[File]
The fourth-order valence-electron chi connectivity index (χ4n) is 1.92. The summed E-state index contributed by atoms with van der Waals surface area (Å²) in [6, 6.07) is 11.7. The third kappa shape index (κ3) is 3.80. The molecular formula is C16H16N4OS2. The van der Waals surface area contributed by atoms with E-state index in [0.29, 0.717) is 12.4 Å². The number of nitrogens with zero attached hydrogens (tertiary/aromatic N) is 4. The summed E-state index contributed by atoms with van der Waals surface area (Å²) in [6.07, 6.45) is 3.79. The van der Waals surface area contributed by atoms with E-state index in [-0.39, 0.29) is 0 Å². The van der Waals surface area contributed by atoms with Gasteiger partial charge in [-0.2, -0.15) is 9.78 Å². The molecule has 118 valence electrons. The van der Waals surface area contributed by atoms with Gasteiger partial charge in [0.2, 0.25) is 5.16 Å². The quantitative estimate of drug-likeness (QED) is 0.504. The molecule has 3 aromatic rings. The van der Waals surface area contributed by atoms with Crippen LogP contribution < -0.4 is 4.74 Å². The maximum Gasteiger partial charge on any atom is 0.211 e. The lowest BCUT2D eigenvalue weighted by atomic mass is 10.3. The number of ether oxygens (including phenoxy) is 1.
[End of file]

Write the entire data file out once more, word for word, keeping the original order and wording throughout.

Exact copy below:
The fourth-order valence-electron chi connectivity index (χ4n) is 1.92. The summed E-state index contributed by atoms with van der Waals surface area (Å²) in [6, 6.07) is 11.7. The third kappa shape index (κ3) is 3.80. The molecular formula is C16H16N4OS2. The van der Waals surface area contributed by atoms with E-state index in [0.29, 0.717) is 12.4 Å². The number of nitrogens with zero attached hydrogens (tertiary/aromatic N) is 4. The summed E-state index contributed by atoms with van der Waals surface area (Å²) in [6.07, 6.45) is 3.79. The van der Waals surface area contributed by atoms with E-state index in [-0.39, 0.29) is 0 Å². The van der Waals surface area contributed by atoms with Gasteiger partial charge in [-0.2, -0.15) is 9.78 Å². The molecule has 118 valence electrons. The van der Waals surface area contributed by atoms with Gasteiger partial charge in [0.2, 0.25) is 5.16 Å². The quantitative estimate of drug-likeness (QED) is 0.504. The molecule has 3 aromatic rings. The van der Waals surface area contributed by atoms with Crippen LogP contribution < -0.4 is 4.74 Å². The maximum Gasteiger partial charge on any atom is 0.211 e. The lowest BCUT2D eigenvalue weighted by atomic mass is 10.3. The number of ether oxygens (including phenoxy) is 1.